Energy. This week, I was more than normally energetic, and instead of storing some of that fuel for weaker days, I just went with it and spent it freely, in some moments as a sort of investment, sensing how going with the flow had a self-perpetuating effect and made me even more switched on, and in other instances maybe a bit oblivious to the clearly draining effect – I started recognising flu-like signs towards the end of the week, but decided to just focus on all of the fun stuff I was doing rather than slowing down. Every morning, I woke at 6 and felt full of an inexplicable vitality, excitement and curiosity – and so I went jogging along the river, went for early barre classes and did sunrise yoga with S. Long, productive days at work. Freelance work on top of that. Spontaneous free-time activities. Leaving the office around 6pm on Tuesday to continue work from home, I was suddenly caught in a heavy downpour when someone called my name from Birds of a Feather in Amoy Street (oh, how I love the covered walkways of the charming old Peranakan shophouses!). The voice belonged to my friend, who was having a drink with her other friend. They invited me to join; I hesitated for a moment, but then agreed, because I really felt like it. We had such a good time, dry and comfy, chatting as we watched the rain tumbling down right in front of us, and when the shower subsided, a fancy cocktail and some artfully presented squids later, I went home and worked happily until after midnight. On Wednesday, also just after work, I ran into three friends sitting on bar stools in the walkway in front of Bottega in Hong Kong Street, and before long, S joined as well – wine, chat and laughter until 10pm, when we cycled home through Chinatown. On Thursday, S and I remembered that we’d signed up for a bar opening in Robertson Quay, in connection with 1880. We went and had some pretty good conversations with people we’d only met a few times before. And we each managed to do quite a lot of constructive work after walking home along the river late that night. After several weekdays and weekends away from Singapore throughout the beginning of this year, it felt good to interact and connect with people here – and especially in such a spontaneous way, which only seemed to have a positive effect on my work, creativity and exercise patterns all week. I really got things done, without having planned much of it; nothing felt like a drag or a duty; everything felt natural and stimulating. By Friday, though, I really needed to curl up in my own little bubble. Most people in my team were working from home, and I followed suit. S had bought some beautiful white spring blooms for our combined dinner/office table, and it felt really soothing to just sink down under the fragrant bouquet and tap away on my laptop in solitude. That night, we cooked dinner at home for a couple of friends arriving from a holiday in Bali at around 9pm, and, fortunately, they were just as ready for bed after a few glasses of wine and stories about the magic of Indonesia as we were. It was very good to see them – and we’d be able to hang out all weekend. My friend from London, who came to visit 1.5 years ago as well, and her, Swedish, boyfriend, who had never been here before. She already took him around to all of the most important sights last weekend, though, when they stayed at our house when we were in Bali. This weekend, we were gonna have NO PLANS; just leave the house whenever everyone was ready on Saturday morning and then go, meander, wander, stroll around the country … the important thing being quality time together. If it’s wise to hang out with people who energise you, this planless weekend plan was definitely a good decision. The company and pace was great; maybe I should have taken half a day to fully relax, though. Me-time. How do I learn to call such shots?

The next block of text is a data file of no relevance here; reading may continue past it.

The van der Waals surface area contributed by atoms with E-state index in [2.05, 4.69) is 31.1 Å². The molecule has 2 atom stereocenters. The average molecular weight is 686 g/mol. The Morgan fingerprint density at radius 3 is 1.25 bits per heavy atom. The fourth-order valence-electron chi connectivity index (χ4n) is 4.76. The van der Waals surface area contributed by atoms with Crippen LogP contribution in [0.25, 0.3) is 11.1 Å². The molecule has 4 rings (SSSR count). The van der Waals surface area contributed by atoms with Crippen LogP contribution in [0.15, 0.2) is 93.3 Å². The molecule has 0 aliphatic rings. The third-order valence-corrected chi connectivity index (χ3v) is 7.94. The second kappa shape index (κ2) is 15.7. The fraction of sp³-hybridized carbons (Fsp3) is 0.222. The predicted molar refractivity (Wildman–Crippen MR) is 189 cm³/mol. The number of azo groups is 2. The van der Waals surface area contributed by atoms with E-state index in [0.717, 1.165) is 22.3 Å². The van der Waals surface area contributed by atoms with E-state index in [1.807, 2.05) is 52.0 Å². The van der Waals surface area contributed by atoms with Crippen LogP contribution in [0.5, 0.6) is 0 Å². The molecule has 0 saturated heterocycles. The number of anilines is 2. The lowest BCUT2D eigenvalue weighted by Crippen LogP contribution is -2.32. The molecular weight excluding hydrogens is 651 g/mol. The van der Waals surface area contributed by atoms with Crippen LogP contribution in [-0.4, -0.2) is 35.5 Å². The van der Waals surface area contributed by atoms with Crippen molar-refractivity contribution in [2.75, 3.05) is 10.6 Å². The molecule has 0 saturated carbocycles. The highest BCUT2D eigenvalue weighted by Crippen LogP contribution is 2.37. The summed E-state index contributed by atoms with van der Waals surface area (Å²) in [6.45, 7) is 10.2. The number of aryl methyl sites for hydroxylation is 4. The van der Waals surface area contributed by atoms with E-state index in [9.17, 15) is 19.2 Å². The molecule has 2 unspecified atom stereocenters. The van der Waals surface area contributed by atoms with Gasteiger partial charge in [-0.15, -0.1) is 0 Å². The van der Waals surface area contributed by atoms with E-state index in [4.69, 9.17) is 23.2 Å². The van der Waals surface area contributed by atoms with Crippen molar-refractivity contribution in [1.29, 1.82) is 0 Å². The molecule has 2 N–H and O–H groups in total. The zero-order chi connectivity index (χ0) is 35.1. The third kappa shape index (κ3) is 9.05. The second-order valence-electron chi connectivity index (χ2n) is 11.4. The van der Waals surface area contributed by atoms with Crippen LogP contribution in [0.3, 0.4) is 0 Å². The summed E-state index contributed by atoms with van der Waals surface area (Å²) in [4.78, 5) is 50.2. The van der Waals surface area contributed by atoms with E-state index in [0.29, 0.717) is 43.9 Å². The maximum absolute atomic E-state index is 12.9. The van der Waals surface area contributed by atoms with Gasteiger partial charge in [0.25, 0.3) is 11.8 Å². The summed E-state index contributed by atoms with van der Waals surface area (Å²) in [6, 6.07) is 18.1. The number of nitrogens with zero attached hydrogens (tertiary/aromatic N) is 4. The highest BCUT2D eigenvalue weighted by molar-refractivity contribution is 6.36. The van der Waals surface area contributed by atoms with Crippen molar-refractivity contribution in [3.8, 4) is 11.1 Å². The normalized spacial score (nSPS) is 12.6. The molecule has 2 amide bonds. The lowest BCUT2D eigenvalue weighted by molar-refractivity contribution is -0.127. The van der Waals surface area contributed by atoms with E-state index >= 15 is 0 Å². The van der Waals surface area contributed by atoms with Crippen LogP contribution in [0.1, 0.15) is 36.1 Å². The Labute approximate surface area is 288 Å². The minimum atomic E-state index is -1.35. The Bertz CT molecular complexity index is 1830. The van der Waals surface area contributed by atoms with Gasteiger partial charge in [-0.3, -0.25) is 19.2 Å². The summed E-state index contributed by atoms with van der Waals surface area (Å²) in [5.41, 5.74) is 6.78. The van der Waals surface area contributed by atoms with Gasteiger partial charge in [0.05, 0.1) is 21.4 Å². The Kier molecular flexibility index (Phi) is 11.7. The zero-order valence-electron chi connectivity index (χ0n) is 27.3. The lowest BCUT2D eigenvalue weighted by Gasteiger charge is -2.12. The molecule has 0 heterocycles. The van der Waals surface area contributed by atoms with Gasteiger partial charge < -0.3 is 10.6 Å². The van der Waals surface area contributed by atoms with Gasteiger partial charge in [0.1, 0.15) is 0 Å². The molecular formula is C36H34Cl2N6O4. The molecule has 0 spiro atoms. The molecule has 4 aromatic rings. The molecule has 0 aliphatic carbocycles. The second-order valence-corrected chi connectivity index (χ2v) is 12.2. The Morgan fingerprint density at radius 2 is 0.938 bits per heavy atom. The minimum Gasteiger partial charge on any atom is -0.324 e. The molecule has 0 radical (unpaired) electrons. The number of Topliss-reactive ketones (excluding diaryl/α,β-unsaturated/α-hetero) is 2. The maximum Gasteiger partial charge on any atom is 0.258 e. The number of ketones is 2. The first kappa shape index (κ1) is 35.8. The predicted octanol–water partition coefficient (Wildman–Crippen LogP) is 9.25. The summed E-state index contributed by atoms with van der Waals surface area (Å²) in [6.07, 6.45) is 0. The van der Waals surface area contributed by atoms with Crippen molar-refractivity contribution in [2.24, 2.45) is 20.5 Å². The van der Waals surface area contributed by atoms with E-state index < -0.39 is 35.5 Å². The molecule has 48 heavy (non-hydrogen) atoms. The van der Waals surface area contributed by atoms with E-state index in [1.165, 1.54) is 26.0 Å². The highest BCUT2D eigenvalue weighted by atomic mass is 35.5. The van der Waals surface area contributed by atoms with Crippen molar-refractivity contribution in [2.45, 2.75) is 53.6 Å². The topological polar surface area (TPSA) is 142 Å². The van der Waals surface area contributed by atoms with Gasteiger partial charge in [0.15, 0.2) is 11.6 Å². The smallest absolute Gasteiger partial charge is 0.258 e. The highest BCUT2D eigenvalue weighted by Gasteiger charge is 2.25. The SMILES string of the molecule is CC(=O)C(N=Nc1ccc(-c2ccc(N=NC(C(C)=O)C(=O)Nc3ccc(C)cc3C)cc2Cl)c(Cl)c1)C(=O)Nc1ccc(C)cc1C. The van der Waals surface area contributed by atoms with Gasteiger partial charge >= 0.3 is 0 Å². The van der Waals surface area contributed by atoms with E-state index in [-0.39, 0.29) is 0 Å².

Friends from London. We started out with a wholesome breakfast at leafy, luxurious PS in Dempsey; walked around the hilly area, chatting, browsing through galleries, boutiques and pretty restaurants. Were gonna head over to the Botanic Gardens, but got stuck in the rain at Open Farm Community, where we simply sat down side by side on a covered couch on the deck between the restaurant and the lush gardens and gazed out upon the torrential waterfall covering the world in front of us. The force with which the drops hit and fired back up from the ping pong table across from our couch was spectacular. At times, the rain slowed down a bit, only to gain strength shortly after again. In the beginning I felt a bit on edge – what if the others hated it; I should have found us a better shelter! But then I looked over and saw nothing but relaxed postures, happy smiles and curious eyes. They all embraced the adventure. This realisation made me relax and smile along with them. It became one of our favourite moments (well, hours!) of the entire weekend. Later, we went for a massage in Tanjong Pagar to properly dry up, and then wandered around Chinatown, watching a line dancing performance in front of the Buddha Tooth Relic Temple, browsing through the curious stalls of the big Chinatown complex, drinking exotic craft beers at wonderfully casual Smith Street Taps and munching on the Cheapest Michelin-Starred Meal in the World at Hong Kong Soya Sauce Chicken Rice & Noodle. Such an incredible sensation when a hawker stall was awarded the star last year – this is the, not very clean nor particularly aesthetically pleasing, restaurant, which the owner of the stall eventually moved into. You order, collect and pay for your food at the greasy counter. There are four dishes to choose from. The chicken is very tender. Not sure it ever roamed about freely or organically anywhere, but its meat is definitely prepared very well – along with plain boiled rice and different sauces. Simple, tasty, …. cheap. Next stop on our journey: 1880 for a drink and some jazz – Alemay Fernandez was performing in the lounge, her voice both smoky rich and pitch perfect. At first, casting quick, searching glances around the room and casting her body around at awkward angles between her band and her audience, she seemed a bit nervous and unsettled, physically, emotionally, but a few soulful songs on, she visibly started relaxing and feeling more comfortable and confident. Maybe the someone she had been searching for had showed up by then. Who knows. We smiled and clapped encouragingly. I want to experience more live music in Singapore, small, intimate gigs like this! From there, we walked along the river and through the empty CBD and buzzing Chinatown to Gibson for a night cap. On Sunday morning, after a surprisingly demanding, very stretchy class at Yoga Inc, we had coffee and breakfast at Plain Vanilla, parted ways for a few hours, our guests heading to the Southern Ridges while S and I went home to take care of some life admin, and met up again in Little India in the early afternoon for a banana leaf Malayali lunch at Premaas, everyone enjoying the novelty of eating the food directly with the fingers of their right hand, meandering through the bazaar and main street afterwards to slowly digest while soaking in the sensory overload of the area. In Jalan Besar, we stopped for a beer at the hip Druggists and a cup of coffee at the even hipper Hardware store, before continuing down to Bugis – for a foot massage at one of the many parlours lining the roads, followed by a bowl of hearty soup at Mrs Pho. Feet thus nimble and stomachs overly full, we decided to walk back to Tiong Bahru, chatting, chatting, chatting all the way, drifting in and out of different constellations – each of us getting to walk and talk 1:1 with each of the others on the hour-long wander.